"Max defying age barriers on record trail"

by Paul Stockburn - Yorkshire Evening Post - 8 August 1997

At the age of three score years and 10, distance runner Max Jones refuses to think, in the biblical sense, about the finishing line.
The Valley Strider believes instead that reaching the age of 70, two months ago, signalled the start of a new phase of his remarkable running career.
To prove the point, he went out last weekend and set new age-group records at distances from 40 miles upwards at the Humberside 24-hour race in Hull.

He broke the British 40-mile mark with a time of 6hr 24min which was 24 minutes faster than the previous best. The national 50-mile record also fell as he was timed at 8hr 13min.
By 100k, the former company manager was well inside world best pace as he sliced nearly 100 minutes off the record. And at 12 hours he had covered 109.95 kilometres. That was merely the halfway mark!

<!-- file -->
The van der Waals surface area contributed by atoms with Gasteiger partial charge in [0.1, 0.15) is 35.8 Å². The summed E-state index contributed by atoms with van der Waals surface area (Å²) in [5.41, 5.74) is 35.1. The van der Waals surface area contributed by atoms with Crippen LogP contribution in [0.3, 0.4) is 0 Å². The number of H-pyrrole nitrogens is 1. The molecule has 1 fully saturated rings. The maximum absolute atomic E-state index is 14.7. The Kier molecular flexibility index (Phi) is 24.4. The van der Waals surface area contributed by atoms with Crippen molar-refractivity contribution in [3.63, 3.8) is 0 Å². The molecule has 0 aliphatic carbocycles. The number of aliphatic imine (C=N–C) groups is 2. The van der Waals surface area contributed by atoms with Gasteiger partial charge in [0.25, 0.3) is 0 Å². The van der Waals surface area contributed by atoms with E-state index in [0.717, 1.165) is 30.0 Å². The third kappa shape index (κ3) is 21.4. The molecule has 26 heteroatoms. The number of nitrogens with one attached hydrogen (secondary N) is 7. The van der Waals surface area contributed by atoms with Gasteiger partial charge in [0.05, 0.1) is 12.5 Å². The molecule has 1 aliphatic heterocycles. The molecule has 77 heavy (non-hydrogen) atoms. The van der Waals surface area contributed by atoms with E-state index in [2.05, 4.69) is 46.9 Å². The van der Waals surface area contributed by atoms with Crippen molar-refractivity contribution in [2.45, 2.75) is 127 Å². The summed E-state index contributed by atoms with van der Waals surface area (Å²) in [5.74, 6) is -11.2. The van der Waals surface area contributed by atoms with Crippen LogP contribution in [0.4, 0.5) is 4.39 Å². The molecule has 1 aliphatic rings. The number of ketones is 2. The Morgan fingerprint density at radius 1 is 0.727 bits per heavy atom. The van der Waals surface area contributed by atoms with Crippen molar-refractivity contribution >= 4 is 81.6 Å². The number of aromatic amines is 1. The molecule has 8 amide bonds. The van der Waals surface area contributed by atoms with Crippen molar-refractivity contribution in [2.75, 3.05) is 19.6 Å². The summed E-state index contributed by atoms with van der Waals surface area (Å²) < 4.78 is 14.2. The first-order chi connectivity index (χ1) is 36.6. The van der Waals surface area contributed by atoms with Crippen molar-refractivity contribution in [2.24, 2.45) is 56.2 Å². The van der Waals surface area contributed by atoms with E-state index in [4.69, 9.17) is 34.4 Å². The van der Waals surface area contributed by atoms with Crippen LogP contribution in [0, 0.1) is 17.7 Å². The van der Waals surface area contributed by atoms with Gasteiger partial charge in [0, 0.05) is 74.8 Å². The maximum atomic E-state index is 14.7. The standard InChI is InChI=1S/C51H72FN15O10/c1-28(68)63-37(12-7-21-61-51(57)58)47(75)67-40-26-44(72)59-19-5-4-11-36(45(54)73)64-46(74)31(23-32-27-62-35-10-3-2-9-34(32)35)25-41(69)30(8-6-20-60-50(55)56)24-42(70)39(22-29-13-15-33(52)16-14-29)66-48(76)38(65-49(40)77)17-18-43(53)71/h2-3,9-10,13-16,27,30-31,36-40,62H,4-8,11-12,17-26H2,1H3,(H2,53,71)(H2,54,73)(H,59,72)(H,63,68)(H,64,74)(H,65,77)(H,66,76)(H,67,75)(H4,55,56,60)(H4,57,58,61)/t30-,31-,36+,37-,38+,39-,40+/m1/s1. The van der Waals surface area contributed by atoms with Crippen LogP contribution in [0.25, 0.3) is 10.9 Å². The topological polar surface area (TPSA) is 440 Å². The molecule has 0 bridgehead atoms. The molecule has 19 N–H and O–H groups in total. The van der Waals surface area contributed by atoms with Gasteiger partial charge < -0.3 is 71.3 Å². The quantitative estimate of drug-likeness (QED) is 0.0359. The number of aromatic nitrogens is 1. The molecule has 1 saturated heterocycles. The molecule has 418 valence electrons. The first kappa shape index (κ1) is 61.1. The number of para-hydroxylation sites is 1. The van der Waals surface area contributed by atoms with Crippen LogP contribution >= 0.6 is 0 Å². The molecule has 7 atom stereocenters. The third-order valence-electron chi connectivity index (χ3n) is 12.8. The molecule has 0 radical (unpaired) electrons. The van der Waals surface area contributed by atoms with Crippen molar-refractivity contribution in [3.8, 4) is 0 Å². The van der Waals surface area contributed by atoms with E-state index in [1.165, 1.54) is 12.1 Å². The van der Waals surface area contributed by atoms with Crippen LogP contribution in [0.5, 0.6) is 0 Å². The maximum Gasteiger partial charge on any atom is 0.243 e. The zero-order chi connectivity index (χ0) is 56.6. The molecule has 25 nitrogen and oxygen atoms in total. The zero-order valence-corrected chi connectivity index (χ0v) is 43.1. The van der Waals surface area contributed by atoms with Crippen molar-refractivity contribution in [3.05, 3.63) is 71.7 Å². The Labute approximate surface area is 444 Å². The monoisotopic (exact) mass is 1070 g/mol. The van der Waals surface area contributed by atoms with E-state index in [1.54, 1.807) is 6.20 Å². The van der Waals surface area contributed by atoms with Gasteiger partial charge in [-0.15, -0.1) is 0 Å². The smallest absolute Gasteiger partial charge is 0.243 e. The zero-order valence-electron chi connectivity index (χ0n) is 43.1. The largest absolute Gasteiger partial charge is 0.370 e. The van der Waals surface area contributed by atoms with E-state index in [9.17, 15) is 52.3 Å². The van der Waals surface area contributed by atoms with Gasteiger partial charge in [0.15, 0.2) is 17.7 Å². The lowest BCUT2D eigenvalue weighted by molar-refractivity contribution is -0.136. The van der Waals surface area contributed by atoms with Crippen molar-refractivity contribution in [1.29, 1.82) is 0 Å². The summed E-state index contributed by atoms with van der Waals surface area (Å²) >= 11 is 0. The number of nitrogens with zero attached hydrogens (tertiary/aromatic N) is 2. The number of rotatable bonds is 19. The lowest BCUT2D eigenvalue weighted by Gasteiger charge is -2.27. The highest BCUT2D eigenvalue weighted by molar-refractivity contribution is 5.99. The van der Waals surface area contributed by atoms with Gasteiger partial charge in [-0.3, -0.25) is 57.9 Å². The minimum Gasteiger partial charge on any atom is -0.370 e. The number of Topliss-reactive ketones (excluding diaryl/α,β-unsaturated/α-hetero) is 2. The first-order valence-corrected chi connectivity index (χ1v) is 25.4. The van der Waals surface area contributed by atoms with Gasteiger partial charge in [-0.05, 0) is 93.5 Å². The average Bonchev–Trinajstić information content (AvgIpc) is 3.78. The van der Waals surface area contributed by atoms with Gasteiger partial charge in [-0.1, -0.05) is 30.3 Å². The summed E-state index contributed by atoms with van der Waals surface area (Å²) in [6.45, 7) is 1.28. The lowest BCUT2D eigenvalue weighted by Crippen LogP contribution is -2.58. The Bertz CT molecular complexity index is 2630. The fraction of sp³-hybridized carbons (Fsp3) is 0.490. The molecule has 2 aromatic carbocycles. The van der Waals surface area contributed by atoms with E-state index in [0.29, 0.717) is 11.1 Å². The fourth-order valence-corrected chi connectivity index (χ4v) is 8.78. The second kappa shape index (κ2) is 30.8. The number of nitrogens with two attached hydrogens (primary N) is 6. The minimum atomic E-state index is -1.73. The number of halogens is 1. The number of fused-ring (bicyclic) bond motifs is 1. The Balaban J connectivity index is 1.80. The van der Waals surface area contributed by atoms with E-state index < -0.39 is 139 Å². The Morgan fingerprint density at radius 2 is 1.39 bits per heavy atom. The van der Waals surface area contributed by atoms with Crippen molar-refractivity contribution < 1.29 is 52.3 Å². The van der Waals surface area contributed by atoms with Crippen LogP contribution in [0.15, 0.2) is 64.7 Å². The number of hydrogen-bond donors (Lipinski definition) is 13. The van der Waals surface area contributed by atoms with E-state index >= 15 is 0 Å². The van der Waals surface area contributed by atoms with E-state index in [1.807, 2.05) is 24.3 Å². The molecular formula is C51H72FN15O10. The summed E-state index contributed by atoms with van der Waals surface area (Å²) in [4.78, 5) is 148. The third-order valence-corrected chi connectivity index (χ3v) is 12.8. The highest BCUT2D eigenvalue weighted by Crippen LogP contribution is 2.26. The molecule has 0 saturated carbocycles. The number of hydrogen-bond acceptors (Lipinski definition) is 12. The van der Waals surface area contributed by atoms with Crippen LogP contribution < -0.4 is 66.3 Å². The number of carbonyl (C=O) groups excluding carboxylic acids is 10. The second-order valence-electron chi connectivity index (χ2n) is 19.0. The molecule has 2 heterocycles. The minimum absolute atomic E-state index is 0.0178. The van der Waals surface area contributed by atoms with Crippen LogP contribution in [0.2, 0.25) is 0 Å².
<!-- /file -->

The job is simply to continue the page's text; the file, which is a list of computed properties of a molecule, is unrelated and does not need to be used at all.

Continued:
His other records, all world over-70 marks, came at 150k (16hr 56min), 100 miles (18hr 16min) and 24 hours (191.019k).

The record-breaking performance was in sharp contrast to last year when in a similar attempt, at the over-65 records, ended in Jones collapsing after 15 hours when well inside the schedule.
In Hull he finished second overall, agonisingly being overhauled by Australian David Sill, a runner not much over half his age, in the last half hour.

"After about 20 hours I found I couldn't run", said Jones, one of the select band to have competed in every London Marathon.
"Having collapsed previously, I knew if I started to run, the chances were that I would collapse again"

After his run he paid tribute to Valley Striders clubmates Sylvia Watson, Geoff Webster, Sharon Wright and Mike Evans, his "trackside support team".
His "backroom" squad of physiotherapist Maureen Bennett, chiropractor Barry McQuire and haematologist Dr Manu Rajah had also helped him to be fit enough for the challenge.

Now he has set his sights on another over-70 first, breaking the 200k barrier for 24 hours.